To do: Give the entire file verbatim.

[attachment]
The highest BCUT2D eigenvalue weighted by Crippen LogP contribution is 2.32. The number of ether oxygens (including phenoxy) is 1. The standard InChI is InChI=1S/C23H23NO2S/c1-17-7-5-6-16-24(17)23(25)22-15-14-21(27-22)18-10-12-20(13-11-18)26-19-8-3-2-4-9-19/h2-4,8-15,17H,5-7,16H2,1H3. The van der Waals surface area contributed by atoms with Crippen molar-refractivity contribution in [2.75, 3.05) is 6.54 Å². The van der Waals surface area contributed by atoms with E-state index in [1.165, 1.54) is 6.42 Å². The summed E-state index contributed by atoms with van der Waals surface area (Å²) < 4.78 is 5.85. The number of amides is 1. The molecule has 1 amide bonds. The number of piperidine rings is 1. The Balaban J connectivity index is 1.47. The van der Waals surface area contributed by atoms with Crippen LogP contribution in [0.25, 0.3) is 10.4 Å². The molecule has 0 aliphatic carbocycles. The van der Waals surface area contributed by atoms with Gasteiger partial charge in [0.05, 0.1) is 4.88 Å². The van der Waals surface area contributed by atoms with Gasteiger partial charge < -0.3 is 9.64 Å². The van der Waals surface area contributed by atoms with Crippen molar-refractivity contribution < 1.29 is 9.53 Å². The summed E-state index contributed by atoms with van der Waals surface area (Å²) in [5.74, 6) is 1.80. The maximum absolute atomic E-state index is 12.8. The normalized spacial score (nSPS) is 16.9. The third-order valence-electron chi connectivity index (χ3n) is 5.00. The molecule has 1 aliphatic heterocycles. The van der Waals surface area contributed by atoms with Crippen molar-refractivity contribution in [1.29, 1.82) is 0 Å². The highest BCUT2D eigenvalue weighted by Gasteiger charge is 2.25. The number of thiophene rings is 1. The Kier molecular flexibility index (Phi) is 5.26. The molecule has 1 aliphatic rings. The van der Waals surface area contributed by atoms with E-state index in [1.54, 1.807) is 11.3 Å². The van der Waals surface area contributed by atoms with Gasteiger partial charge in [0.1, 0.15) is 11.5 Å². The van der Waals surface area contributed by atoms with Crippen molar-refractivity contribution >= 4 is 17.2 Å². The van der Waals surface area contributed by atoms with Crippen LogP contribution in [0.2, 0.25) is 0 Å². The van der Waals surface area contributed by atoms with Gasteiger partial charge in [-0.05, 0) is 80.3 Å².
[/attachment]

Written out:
The highest BCUT2D eigenvalue weighted by Crippen LogP contribution is 2.32. The number of ether oxygens (including phenoxy) is 1. The standard InChI is InChI=1S/C23H23NO2S/c1-17-7-5-6-16-24(17)23(25)22-15-14-21(27-22)18-10-12-20(13-11-18)26-19-8-3-2-4-9-19/h2-4,8-15,17H,5-7,16H2,1H3. The van der Waals surface area contributed by atoms with Crippen molar-refractivity contribution in [2.75, 3.05) is 6.54 Å². The van der Waals surface area contributed by atoms with E-state index in [1.165, 1.54) is 6.42 Å². The summed E-state index contributed by atoms with van der Waals surface area (Å²) < 4.78 is 5.85. The number of amides is 1. The molecule has 1 amide bonds. The number of piperidine rings is 1. The Balaban J connectivity index is 1.47. The van der Waals surface area contributed by atoms with Crippen LogP contribution in [0.25, 0.3) is 10.4 Å². The molecule has 0 aliphatic carbocycles. The van der Waals surface area contributed by atoms with Gasteiger partial charge in [0.05, 0.1) is 4.88 Å². The van der Waals surface area contributed by atoms with Gasteiger partial charge < -0.3 is 9.64 Å². The van der Waals surface area contributed by atoms with Crippen molar-refractivity contribution < 1.29 is 9.53 Å². The summed E-state index contributed by atoms with van der Waals surface area (Å²) in [5.74, 6) is 1.80. The maximum absolute atomic E-state index is 12.8. The normalized spacial score (nSPS) is 16.9. The third-order valence-electron chi connectivity index (χ3n) is 5.00. The molecule has 1 aliphatic heterocycles. The van der Waals surface area contributed by atoms with Crippen molar-refractivity contribution in [1.29, 1.82) is 0 Å². The highest BCUT2D eigenvalue weighted by Gasteiger charge is 2.25. The number of thiophene rings is 1. The Kier molecular flexibility index (Phi) is 5.26. The molecule has 1 aliphatic rings. The van der Waals surface area contributed by atoms with E-state index in [1.54, 1.807) is 11.3 Å². The van der Waals surface area contributed by atoms with Gasteiger partial charge in [0.1, 0.15) is 11.5 Å². The van der Waals surface area contributed by atoms with Crippen molar-refractivity contribution >= 4 is 17.2 Å². The van der Waals surface area contributed by atoms with Crippen LogP contribution in [0.2, 0.25) is 0 Å². The van der Waals surface area contributed by atoms with Gasteiger partial charge in [-0.05, 0) is 80.3 Å².